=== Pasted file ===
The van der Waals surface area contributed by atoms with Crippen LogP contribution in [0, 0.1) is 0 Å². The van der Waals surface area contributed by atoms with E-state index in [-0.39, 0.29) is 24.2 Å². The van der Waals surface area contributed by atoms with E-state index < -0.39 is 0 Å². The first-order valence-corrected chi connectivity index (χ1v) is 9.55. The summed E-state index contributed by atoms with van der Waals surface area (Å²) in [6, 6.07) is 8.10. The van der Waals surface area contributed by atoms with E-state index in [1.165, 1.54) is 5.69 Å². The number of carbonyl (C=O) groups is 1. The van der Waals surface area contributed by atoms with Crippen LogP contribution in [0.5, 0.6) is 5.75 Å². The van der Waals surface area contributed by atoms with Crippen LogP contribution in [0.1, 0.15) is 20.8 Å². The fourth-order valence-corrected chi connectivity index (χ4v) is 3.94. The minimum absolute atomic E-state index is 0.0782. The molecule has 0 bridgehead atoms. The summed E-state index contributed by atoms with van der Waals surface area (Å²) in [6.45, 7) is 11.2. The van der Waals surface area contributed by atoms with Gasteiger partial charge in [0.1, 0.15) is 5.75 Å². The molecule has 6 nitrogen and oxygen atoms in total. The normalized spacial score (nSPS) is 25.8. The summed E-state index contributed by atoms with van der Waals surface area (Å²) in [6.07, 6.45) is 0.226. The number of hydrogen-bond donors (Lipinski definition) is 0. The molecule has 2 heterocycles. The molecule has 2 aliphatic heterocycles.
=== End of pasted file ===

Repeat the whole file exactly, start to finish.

The van der Waals surface area contributed by atoms with Crippen LogP contribution in [0, 0.1) is 0 Å². The van der Waals surface area contributed by atoms with E-state index in [-0.39, 0.29) is 24.2 Å². The van der Waals surface area contributed by atoms with E-state index < -0.39 is 0 Å². The first-order valence-corrected chi connectivity index (χ1v) is 9.55. The summed E-state index contributed by atoms with van der Waals surface area (Å²) in [6, 6.07) is 8.10. The van der Waals surface area contributed by atoms with E-state index in [1.165, 1.54) is 5.69 Å². The number of carbonyl (C=O) groups is 1. The van der Waals surface area contributed by atoms with Crippen LogP contribution in [0.5, 0.6) is 5.75 Å². The van der Waals surface area contributed by atoms with Crippen LogP contribution in [0.1, 0.15) is 20.8 Å². The fourth-order valence-corrected chi connectivity index (χ4v) is 3.94. The minimum absolute atomic E-state index is 0.0782. The molecule has 0 bridgehead atoms. The summed E-state index contributed by atoms with van der Waals surface area (Å²) in [6.45, 7) is 11.2. The van der Waals surface area contributed by atoms with Gasteiger partial charge in [0.1, 0.15) is 5.75 Å². The molecule has 6 nitrogen and oxygen atoms in total. The normalized spacial score (nSPS) is 25.8. The summed E-state index contributed by atoms with van der Waals surface area (Å²) in [6.07, 6.45) is 0.226. The number of hydrogen-bond donors (Lipinski definition) is 0. The molecule has 2 heterocycles. The molecule has 2 aliphatic heterocycles.